Supporting Gender Equality in the Church Results in Excommunication by Gina Messina-Dysert

Gina Messina-Dysert profileIt is unnerving to think that excommunication is still a real threat in the 21st century. Within both the Catholic and Mormon Churches members continue to be bullied into submission with such threats. Today, speaking out against gender injustice seems to be a sure way for one to end up expelled from her or his community. Kate Kelly, a human rights attorney and Mormon feminist, has become the most recent in a long line to be rebuked for speaking out about gender discrimination and is waiting to learn her fate following a trial by LDS Church leaders. Continue reading “Supporting Gender Equality in the Church Results in Excommunication by Gina Messina-Dysert”

Women’s Ordination and the Mormon Church by Margaret Toscano

Me April 2011 3Caroline Kline’s March 26 post, “Mormons Who Advocate Women’s Ordination,” marks a new direction in the Mormon feminist movement. As she describes, the website Ordain Women was launched on March 17 by a few dozen Mormon women and men who state: “As a group we intend to put ourselves in the public eye and call attention to the need for the ordination of Mormon women to the priesthood.” By the end of March, 44 people (37 women and 7 men, including a Mormon bishop) have posted profiles with photos where they describe their relationship to Mormonism and why they think women should be ordained. I understand from the organizers of this site that a number of others have submitted profiles for posting and that the site has had close to 100,000 hits. On the corresponding Facebook page, however, only 363 people have given Ordain Women a “Like” sign.

While supporters may appear to be a small group in comparison to the 14 million Mormon (aka LDS) church members worldwide, it is a significant number for a grassroots movement like this. As a Mormon feminist who has publicly advocated for the ordination of women since 1984, this is the first time I have seen more than a handful of people willing to state publicly their belief that women should be ordained. In the past, women’s ordination has always been the dividing issue among Mormon feminists. All Mormon feminists want women to have more voice in the Church, more decision-making power, more visible authority and equality. Very few have wanted to be ordained into the male-priesthood structure of the Church, though more have claimed a private, spiritual priesthood.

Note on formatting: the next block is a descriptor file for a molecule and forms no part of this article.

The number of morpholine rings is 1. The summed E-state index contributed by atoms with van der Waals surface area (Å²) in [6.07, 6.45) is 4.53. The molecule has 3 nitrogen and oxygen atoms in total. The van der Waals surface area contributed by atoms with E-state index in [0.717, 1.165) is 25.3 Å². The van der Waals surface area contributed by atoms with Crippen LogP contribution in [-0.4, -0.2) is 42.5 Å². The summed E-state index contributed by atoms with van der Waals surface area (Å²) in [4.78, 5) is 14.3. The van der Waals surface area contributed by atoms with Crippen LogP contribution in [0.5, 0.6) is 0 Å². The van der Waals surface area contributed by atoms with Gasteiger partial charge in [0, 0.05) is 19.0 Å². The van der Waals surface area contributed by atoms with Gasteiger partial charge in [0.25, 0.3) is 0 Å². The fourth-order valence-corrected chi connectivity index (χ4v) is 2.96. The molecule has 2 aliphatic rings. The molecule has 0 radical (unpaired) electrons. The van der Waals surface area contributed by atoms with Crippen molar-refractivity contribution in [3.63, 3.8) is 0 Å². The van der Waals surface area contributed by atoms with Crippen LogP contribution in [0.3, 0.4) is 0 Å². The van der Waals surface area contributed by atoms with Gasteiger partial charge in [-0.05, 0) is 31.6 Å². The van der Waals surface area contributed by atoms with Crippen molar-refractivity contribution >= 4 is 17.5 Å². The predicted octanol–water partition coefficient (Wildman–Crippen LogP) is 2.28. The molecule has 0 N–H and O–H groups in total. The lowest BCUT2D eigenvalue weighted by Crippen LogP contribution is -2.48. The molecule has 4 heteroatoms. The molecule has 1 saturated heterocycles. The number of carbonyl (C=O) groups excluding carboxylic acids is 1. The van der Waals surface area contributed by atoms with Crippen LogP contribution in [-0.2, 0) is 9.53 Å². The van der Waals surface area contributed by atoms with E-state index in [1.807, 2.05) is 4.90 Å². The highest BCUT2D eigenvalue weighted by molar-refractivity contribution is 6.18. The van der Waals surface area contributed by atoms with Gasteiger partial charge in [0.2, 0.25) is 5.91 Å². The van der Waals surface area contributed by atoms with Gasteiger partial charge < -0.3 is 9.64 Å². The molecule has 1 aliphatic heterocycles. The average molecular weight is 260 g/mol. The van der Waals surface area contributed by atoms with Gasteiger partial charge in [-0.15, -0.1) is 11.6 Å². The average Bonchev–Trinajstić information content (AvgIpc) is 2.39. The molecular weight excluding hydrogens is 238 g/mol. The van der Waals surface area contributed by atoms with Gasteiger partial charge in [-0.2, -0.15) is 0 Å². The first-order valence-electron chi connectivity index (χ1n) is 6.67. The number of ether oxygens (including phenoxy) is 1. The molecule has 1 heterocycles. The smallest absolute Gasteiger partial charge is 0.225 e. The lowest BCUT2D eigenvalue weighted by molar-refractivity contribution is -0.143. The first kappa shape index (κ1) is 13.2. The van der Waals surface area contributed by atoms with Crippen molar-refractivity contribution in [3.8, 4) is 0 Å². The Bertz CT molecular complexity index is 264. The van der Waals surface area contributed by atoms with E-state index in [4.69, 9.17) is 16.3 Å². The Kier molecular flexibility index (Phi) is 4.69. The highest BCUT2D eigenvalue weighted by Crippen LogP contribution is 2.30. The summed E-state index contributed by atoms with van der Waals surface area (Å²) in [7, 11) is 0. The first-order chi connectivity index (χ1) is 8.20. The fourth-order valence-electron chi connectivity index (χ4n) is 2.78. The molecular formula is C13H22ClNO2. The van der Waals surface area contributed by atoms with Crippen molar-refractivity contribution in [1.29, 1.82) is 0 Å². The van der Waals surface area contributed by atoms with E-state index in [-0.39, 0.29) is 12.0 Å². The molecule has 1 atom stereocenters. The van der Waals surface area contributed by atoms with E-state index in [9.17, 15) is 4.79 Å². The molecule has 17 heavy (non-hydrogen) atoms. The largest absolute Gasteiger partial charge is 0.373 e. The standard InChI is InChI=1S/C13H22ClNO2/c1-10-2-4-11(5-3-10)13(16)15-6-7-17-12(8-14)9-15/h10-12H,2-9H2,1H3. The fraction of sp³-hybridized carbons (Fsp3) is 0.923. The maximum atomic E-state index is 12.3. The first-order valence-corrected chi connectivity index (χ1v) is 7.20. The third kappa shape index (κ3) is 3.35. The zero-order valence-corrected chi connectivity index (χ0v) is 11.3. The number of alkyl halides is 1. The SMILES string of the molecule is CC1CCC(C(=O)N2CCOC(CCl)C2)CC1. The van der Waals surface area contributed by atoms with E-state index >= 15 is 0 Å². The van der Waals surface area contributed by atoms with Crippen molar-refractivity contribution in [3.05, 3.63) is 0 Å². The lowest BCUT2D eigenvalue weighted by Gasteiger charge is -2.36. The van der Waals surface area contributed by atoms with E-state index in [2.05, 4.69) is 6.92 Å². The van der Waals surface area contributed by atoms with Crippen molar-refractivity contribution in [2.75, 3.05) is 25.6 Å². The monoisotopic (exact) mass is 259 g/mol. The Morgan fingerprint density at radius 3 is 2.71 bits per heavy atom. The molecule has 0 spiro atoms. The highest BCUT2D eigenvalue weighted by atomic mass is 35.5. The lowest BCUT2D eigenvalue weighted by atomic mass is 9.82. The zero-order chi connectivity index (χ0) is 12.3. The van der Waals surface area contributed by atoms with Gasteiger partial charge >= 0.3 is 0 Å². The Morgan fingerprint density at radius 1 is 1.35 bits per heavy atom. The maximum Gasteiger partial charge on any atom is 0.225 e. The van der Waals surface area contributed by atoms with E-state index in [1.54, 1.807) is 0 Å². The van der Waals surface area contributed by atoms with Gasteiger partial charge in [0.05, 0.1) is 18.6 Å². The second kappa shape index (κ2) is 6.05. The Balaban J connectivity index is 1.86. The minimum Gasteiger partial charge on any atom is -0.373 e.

And yet, as I have always argued, there is no way that Mormon women can be equal to Mormon men as long as they are denied access to priesthood ordination and offices because the priesthood structure controls all resources, discourses, and practices. In some ways this issue is even more crucial in the LDS Church than in other religious traditions because the Mormon organization is based on a lay priesthood where all active boys and men have priesthood. What this means is that grown women have less practical and religious authority than their 12-year old sons. Continue reading “Women’s Ordination and the Mormon Church by Margaret Toscano”

Catholic/Mormon Dialogue on Women’s Ordination

The Catholic/Mormon Dialogue on Women’s Ordination at Claremont Graduate University will take place Wednesday, September 19, 2012.  It is an incredibly relevant topic today and particularly interesting with a Mormon/Catholic presidential ticket before us.

It makes sense to bring Catholics and Mormons together to dialogue about this issue.  Women’s ordination in both Churches is considered a taboo topic and one that if discussed in public can lead to excommunication.  Certainly the women who will stand publicly to address this issue and share their passion and conviction for the need to ordain women are courageous and committed to the recognition of the full humanity of every woman and every man.  Continue reading “Catholic/Mormon Dialogue on Women’s Ordination”


Why has Mitt Romney’s Mormon faith mostly been a non-question in his political life?  John Kennedy was asked if he would obey the Pope or make his own decisions, Jimmy Carter was asked how his Baptist faith would affect his Presidency, and Barack Obama was asked if he agreed with the sermons of his preacher.  Why is the press afraid to ask Mitt Romney if he agrees with the patriarchal teachings of his church and if so, if this affects his views on the rights of women?

Like other patriarchal institutions, the Mormon Church believes that women’s place is in the home.  Every Mormon man is a priest and a patriarch in his own home.  Mormon belief teaches that men are to make the final decisions in the family, that only they can be leaders in the church, and that they are the members of the Mormon community who should speak and act in the public (non-home) dimensions of life.  Traditional Mormons believe that “ [The] LDS [woman is] always [to] accept counsel from her husband, and not as just his opinion, but as God-inspired revelation.”  Continue reading “LET’S ASK MITT IF MORMON PATRIARCHAL BELIEFS AFFECT HIS VIEWS ON WOMEN’S EQUALITY by Carol P. Christ”

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